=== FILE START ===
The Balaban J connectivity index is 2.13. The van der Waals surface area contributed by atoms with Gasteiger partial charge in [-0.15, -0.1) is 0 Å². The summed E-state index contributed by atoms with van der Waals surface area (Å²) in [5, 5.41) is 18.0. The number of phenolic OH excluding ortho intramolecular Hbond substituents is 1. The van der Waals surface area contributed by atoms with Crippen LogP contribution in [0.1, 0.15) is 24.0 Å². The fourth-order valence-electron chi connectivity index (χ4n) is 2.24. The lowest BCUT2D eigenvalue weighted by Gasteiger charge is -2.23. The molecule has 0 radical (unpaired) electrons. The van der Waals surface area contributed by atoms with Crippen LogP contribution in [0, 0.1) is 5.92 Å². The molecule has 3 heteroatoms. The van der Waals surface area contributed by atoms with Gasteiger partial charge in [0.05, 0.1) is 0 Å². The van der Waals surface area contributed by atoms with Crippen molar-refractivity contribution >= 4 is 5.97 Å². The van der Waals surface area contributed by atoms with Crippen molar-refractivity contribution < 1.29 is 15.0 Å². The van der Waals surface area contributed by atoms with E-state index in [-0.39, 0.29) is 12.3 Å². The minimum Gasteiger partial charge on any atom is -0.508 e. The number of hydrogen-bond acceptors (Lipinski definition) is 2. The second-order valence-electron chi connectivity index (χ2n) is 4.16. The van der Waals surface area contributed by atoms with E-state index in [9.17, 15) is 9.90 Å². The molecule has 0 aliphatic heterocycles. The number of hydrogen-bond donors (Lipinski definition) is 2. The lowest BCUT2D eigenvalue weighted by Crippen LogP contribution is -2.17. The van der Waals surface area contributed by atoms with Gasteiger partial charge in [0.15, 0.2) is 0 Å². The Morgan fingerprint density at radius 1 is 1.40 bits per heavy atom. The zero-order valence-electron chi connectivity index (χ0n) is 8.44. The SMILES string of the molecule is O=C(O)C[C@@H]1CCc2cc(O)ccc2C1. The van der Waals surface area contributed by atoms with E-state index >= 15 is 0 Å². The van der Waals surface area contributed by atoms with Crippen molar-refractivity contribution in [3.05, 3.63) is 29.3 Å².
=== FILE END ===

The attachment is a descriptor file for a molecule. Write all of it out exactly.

The Balaban J connectivity index is 2.13. The van der Waals surface area contributed by atoms with Gasteiger partial charge in [-0.15, -0.1) is 0 Å². The summed E-state index contributed by atoms with van der Waals surface area (Å²) in [5, 5.41) is 18.0. The number of phenolic OH excluding ortho intramolecular Hbond substituents is 1. The van der Waals surface area contributed by atoms with Crippen LogP contribution in [0.1, 0.15) is 24.0 Å². The fourth-order valence-electron chi connectivity index (χ4n) is 2.24. The lowest BCUT2D eigenvalue weighted by Gasteiger charge is -2.23. The molecule has 0 radical (unpaired) electrons. The van der Waals surface area contributed by atoms with Crippen LogP contribution in [0, 0.1) is 5.92 Å². The molecule has 3 heteroatoms. The van der Waals surface area contributed by atoms with Gasteiger partial charge in [0.05, 0.1) is 0 Å². The van der Waals surface area contributed by atoms with Crippen molar-refractivity contribution >= 4 is 5.97 Å². The van der Waals surface area contributed by atoms with Crippen molar-refractivity contribution < 1.29 is 15.0 Å². The van der Waals surface area contributed by atoms with E-state index in [-0.39, 0.29) is 12.3 Å². The minimum Gasteiger partial charge on any atom is -0.508 e. The number of hydrogen-bond acceptors (Lipinski definition) is 2. The second-order valence-electron chi connectivity index (χ2n) is 4.16. The van der Waals surface area contributed by atoms with E-state index in [9.17, 15) is 9.90 Å². The molecule has 0 aliphatic heterocycles. The number of hydrogen-bond donors (Lipinski definition) is 2. The lowest BCUT2D eigenvalue weighted by Crippen LogP contribution is -2.17. The van der Waals surface area contributed by atoms with Gasteiger partial charge in [0.15, 0.2) is 0 Å². The Morgan fingerprint density at radius 1 is 1.40 bits per heavy atom. The zero-order valence-electron chi connectivity index (χ0n) is 8.44. The SMILES string of the molecule is O=C(O)C[C@@H]1CCc2cc(O)ccc2C1. The van der Waals surface area contributed by atoms with E-state index >= 15 is 0 Å². The van der Waals surface area contributed by atoms with Crippen molar-refractivity contribution in [3.05, 3.63) is 29.3 Å².